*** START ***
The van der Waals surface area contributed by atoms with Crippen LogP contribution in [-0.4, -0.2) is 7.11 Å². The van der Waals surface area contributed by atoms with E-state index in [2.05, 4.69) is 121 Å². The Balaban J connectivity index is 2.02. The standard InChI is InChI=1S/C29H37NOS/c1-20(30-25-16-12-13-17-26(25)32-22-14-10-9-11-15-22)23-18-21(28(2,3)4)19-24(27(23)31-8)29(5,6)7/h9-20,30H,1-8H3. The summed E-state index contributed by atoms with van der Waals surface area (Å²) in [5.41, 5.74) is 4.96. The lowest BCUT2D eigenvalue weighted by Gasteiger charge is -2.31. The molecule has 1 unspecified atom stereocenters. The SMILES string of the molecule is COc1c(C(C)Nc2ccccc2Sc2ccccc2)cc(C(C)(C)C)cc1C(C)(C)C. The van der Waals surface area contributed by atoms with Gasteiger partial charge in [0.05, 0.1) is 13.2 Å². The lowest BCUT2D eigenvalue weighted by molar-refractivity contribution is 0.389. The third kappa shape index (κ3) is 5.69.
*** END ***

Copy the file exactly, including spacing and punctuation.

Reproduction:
The van der Waals surface area contributed by atoms with Crippen LogP contribution in [-0.4, -0.2) is 7.11 Å². The van der Waals surface area contributed by atoms with E-state index in [2.05, 4.69) is 121 Å². The Balaban J connectivity index is 2.02. The standard InChI is InChI=1S/C29H37NOS/c1-20(30-25-16-12-13-17-26(25)32-22-14-10-9-11-15-22)23-18-21(28(2,3)4)19-24(27(23)31-8)29(5,6)7/h9-20,30H,1-8H3. The summed E-state index contributed by atoms with van der Waals surface area (Å²) in [5.41, 5.74) is 4.96. The lowest BCUT2D eigenvalue weighted by Gasteiger charge is -2.31. The molecule has 1 unspecified atom stereocenters. The SMILES string of the molecule is COc1c(C(C)Nc2ccccc2Sc2ccccc2)cc(C(C)(C)C)cc1C(C)(C)C. The van der Waals surface area contributed by atoms with Gasteiger partial charge in [0.05, 0.1) is 13.2 Å². The lowest BCUT2D eigenvalue weighted by molar-refractivity contribution is 0.389. The third kappa shape index (κ3) is 5.69.